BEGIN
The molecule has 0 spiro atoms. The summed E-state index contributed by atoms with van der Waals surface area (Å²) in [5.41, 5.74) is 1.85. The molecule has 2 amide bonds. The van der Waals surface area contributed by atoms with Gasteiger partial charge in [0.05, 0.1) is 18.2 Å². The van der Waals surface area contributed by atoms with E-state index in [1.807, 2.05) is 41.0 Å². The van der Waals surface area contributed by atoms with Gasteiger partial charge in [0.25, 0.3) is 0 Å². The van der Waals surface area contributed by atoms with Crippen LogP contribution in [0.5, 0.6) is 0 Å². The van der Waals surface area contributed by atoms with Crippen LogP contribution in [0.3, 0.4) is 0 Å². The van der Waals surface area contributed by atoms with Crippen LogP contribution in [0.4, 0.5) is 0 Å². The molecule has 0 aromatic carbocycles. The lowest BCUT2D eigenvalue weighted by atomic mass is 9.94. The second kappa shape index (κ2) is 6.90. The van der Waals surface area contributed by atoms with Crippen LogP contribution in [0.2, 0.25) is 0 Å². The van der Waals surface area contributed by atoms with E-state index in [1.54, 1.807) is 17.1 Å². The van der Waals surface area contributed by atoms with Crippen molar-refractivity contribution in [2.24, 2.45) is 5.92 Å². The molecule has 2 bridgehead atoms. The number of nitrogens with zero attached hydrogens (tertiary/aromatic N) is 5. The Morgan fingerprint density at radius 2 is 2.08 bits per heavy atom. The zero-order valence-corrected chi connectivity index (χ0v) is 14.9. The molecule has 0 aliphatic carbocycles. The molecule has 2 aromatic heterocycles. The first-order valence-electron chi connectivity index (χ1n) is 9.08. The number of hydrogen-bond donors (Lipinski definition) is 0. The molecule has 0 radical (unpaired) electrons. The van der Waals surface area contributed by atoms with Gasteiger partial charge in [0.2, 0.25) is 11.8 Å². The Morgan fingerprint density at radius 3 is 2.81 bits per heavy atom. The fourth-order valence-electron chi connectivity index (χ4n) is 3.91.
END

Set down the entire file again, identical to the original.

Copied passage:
The molecule has 0 spiro atoms. The summed E-state index contributed by atoms with van der Waals surface area (Å²) in [5.41, 5.74) is 1.85. The molecule has 2 amide bonds. The van der Waals surface area contributed by atoms with Gasteiger partial charge in [0.05, 0.1) is 18.2 Å². The van der Waals surface area contributed by atoms with E-state index in [1.807, 2.05) is 41.0 Å². The van der Waals surface area contributed by atoms with Gasteiger partial charge in [0.25, 0.3) is 0 Å². The van der Waals surface area contributed by atoms with Crippen LogP contribution in [0.5, 0.6) is 0 Å². The van der Waals surface area contributed by atoms with Crippen LogP contribution in [0.3, 0.4) is 0 Å². The van der Waals surface area contributed by atoms with Crippen LogP contribution in [0.4, 0.5) is 0 Å². The molecule has 0 aromatic carbocycles. The lowest BCUT2D eigenvalue weighted by atomic mass is 9.94. The second kappa shape index (κ2) is 6.90. The van der Waals surface area contributed by atoms with Crippen LogP contribution in [0.2, 0.25) is 0 Å². The van der Waals surface area contributed by atoms with E-state index in [1.54, 1.807) is 17.1 Å². The van der Waals surface area contributed by atoms with Crippen molar-refractivity contribution in [2.24, 2.45) is 5.92 Å². The molecule has 2 bridgehead atoms. The number of nitrogens with zero attached hydrogens (tertiary/aromatic N) is 5. The Morgan fingerprint density at radius 2 is 2.08 bits per heavy atom. The zero-order valence-corrected chi connectivity index (χ0v) is 14.9. The molecule has 0 aliphatic carbocycles. The molecule has 2 aromatic heterocycles. The first-order valence-electron chi connectivity index (χ1n) is 9.08. The number of hydrogen-bond donors (Lipinski definition) is 0. The molecule has 0 radical (unpaired) electrons. The van der Waals surface area contributed by atoms with Gasteiger partial charge in [0.2, 0.25) is 11.8 Å². The Morgan fingerprint density at radius 3 is 2.81 bits per heavy atom. The fourth-order valence-electron chi connectivity index (χ4n) is 3.91.